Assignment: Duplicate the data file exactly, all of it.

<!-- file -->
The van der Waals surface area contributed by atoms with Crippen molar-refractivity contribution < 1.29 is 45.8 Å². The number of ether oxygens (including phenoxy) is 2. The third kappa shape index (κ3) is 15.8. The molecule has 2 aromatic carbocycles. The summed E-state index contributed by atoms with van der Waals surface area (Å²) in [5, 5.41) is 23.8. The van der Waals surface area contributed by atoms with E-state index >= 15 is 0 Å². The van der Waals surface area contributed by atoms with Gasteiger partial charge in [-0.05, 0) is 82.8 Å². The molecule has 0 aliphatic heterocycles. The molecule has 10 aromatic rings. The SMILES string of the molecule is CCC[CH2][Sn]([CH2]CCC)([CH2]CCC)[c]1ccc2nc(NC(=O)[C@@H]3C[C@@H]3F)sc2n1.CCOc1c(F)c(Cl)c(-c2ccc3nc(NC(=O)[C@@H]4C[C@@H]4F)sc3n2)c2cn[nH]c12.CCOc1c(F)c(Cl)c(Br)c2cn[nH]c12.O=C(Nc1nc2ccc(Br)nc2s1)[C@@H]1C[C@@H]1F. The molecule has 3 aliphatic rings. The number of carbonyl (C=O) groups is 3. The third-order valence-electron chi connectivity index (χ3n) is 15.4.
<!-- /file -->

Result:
The van der Waals surface area contributed by atoms with Crippen molar-refractivity contribution < 1.29 is 45.8 Å². The number of ether oxygens (including phenoxy) is 2. The third kappa shape index (κ3) is 15.8. The molecule has 2 aromatic carbocycles. The summed E-state index contributed by atoms with van der Waals surface area (Å²) in [5, 5.41) is 23.8. The van der Waals surface area contributed by atoms with E-state index >= 15 is 0 Å². The van der Waals surface area contributed by atoms with Gasteiger partial charge in [-0.05, 0) is 82.8 Å². The molecule has 0 aliphatic heterocycles. The molecule has 10 aromatic rings. The SMILES string of the molecule is CCC[CH2][Sn]([CH2]CCC)([CH2]CCC)[c]1ccc2nc(NC(=O)[C@@H]3C[C@@H]3F)sc2n1.CCOc1c(F)c(Cl)c(-c2ccc3nc(NC(=O)[C@@H]4C[C@@H]4F)sc3n2)c2cn[nH]c12.CCOc1c(F)c(Cl)c(Br)c2cn[nH]c12.O=C(Nc1nc2ccc(Br)nc2s1)[C@@H]1C[C@@H]1F. The molecule has 3 aliphatic rings. The number of carbonyl (C=O) groups is 3. The third-order valence-electron chi connectivity index (χ3n) is 15.4.